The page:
The Environmental Farm Plan (EFP) has long been a popular program but when the annual cost-share funding for 2009 was fully allocated in just over two months, program representatives were both surprised and pleased at the demand.
One of the things driving the uptake of cost-share is the awareness that is developed through the EFP process. Since the launch of the third edition of the EFP in 2005, more than 11,000 farm businesses have attended workshops, developed EFP action plans and had them deemed appropriate through peer review. The results are a more environmentally informed sector, eligible to apply for cost-share funding to support environmental improvements on farms. Continue reading Farmers’ environmental commitment evident in program funding demand
Here’s one for the “you’ve got to be kidding me!” file…
I read this article on the website of Farmers Weekly, an agricultural publication in the United Kingdom.
According to the story, a UK dairy farmer has been found liable for injuries suffered by a walker who was attacked by his cattle while walking across his fields in 2003. Continue reading Farmer faces fine over cow attack
Names are important to cows.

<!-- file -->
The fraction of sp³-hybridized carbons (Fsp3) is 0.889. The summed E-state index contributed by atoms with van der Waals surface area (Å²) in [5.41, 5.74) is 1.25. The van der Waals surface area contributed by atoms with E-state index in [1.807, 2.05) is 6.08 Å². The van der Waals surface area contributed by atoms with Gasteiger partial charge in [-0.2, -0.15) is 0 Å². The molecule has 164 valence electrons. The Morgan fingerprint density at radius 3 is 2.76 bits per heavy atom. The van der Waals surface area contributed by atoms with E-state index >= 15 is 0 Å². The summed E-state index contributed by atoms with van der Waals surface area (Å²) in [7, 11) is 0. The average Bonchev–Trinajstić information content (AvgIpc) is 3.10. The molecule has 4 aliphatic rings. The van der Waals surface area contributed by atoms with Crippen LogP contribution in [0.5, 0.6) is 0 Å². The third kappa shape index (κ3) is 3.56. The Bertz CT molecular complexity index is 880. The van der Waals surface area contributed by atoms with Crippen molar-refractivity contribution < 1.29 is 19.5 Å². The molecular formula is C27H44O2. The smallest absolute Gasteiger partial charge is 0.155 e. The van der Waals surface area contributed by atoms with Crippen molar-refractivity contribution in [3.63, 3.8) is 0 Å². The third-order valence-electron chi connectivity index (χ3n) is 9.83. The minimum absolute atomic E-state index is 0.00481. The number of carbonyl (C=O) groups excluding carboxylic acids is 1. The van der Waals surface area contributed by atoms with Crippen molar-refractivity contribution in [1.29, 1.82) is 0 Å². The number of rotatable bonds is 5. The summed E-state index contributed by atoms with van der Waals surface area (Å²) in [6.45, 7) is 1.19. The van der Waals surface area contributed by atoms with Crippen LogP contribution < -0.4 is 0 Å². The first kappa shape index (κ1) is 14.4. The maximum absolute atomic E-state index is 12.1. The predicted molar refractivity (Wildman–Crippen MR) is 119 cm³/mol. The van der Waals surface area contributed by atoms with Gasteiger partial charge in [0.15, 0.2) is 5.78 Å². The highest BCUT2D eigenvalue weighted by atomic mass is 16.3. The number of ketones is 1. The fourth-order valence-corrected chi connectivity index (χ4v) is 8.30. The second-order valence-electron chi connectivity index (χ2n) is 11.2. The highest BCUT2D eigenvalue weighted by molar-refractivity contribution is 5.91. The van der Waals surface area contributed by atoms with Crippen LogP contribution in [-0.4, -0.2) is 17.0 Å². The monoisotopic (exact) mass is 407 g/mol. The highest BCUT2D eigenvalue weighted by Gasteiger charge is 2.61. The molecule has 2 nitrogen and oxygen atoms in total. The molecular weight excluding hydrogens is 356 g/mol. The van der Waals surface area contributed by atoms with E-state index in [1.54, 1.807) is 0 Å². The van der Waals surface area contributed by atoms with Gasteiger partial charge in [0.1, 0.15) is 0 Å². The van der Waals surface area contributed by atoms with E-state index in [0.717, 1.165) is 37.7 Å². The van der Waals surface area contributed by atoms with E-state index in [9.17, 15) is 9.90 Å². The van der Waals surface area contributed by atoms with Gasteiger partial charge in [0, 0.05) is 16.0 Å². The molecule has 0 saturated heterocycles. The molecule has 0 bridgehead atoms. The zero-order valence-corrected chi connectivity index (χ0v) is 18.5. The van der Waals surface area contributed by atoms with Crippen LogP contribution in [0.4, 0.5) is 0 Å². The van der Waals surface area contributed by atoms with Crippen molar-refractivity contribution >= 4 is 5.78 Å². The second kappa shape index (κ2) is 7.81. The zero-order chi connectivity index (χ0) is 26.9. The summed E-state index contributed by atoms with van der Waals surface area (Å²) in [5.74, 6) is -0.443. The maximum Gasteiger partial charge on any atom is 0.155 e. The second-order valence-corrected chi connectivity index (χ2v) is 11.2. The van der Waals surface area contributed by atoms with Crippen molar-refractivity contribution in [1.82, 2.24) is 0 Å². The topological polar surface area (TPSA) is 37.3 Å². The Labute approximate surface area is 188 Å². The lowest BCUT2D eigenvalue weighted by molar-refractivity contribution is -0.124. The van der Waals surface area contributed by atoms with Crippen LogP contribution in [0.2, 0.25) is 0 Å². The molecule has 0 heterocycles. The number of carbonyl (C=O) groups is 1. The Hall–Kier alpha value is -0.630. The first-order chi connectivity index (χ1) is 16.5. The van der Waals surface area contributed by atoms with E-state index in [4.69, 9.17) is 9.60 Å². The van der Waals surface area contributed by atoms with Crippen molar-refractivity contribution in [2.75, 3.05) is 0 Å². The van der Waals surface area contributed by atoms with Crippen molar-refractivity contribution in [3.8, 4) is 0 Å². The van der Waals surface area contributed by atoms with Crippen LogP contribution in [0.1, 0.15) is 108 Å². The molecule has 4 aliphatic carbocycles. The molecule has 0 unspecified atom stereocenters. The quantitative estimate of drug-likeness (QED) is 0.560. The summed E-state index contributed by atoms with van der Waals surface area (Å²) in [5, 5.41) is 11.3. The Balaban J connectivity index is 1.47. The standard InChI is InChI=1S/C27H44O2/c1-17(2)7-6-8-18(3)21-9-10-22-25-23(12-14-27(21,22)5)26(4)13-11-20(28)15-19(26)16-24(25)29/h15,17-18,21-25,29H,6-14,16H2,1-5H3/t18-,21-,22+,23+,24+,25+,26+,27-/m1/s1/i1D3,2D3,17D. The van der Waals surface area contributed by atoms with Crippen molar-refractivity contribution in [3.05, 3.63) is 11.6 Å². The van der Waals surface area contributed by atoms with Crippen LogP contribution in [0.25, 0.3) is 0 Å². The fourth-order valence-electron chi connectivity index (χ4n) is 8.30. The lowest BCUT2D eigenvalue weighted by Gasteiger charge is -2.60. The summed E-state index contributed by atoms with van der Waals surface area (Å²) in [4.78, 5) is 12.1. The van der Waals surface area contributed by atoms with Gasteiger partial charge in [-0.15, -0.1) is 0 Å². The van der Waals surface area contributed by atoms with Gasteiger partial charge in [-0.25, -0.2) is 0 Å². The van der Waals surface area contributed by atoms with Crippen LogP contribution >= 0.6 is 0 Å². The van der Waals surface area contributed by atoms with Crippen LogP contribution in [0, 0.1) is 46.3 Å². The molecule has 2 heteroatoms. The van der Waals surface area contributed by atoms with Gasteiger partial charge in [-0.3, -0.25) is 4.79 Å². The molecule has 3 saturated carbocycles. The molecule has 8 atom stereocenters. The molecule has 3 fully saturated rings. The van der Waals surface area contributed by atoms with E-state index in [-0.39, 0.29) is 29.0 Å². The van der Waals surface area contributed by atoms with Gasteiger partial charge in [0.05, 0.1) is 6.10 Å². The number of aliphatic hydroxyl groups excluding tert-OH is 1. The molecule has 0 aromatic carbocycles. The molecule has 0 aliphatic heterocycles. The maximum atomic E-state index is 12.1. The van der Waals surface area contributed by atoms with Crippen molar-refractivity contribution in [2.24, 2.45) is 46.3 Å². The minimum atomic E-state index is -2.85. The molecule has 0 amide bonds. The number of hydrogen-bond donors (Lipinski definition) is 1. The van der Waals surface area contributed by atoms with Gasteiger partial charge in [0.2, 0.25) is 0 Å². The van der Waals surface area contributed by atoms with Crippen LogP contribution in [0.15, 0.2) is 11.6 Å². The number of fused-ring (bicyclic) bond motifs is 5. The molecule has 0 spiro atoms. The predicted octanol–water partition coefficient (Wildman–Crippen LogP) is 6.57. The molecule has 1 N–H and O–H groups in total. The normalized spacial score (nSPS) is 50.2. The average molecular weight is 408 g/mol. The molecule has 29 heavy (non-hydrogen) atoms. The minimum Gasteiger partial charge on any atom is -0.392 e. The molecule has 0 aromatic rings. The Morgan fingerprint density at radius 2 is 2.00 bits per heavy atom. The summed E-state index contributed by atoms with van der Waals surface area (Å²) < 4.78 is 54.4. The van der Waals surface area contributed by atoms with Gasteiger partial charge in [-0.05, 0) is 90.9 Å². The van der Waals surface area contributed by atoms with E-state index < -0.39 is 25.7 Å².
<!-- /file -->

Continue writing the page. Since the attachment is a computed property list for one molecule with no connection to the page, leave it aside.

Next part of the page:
So much so, it seems, that they’ll produce more milk, say researchers in Britain.
A study by a research team at Newcastle University has found that cows with names will produce up to 500 pints more milk than those without names. Continue reading What’s in a name? More milk!
At any given point, there are more animals on the move in Canada than most of us realize.
Livestock – like cattle, sheep and pigs – travel our highways as they move from farm to farm or when they are sent to market.
And because our food and farming sector is dealing with the same consolidation issues as many other industries across North America, these animals are spending more and more time on the road to get to where they are going. Continue reading Taking care of animals on the road
Food safety in Canada received a boost today with the announcement that an e.coli vaccine with the potential to reduce risk to human health has been approved for use in Canada.
Econiche, a livestock vaccine that greatly reduces the shedding of e.coli O157:H7 by beef and dairy cattle, is now available to Canadian farmers.
Continue reading Canadian e.coli vaccine approved
Do we care if our meat is made in Canada?
It soon won’t matter, says a report by a Guelph-based agricultural think tank, because there may not be any.
Continue reading Do we care if it’s Canadian meat?
The following article was first published in Ontario Beef Farmer magazine, July 2008:
It sickens thousands of people every year, killing some and leaving others with permanent health damage. But it doesn’t affect the animals that harbour and shed the bacteria, making the disease invisible to farmers.
Now, a new, made-in-Canada cattle vaccine to reduce human risk of exposure to E.coli O157:H7 is coming onto the market in North America. But who should pay for this innovative new treatment? Continue reading A cattle vaccine with human health benefit – who should pay?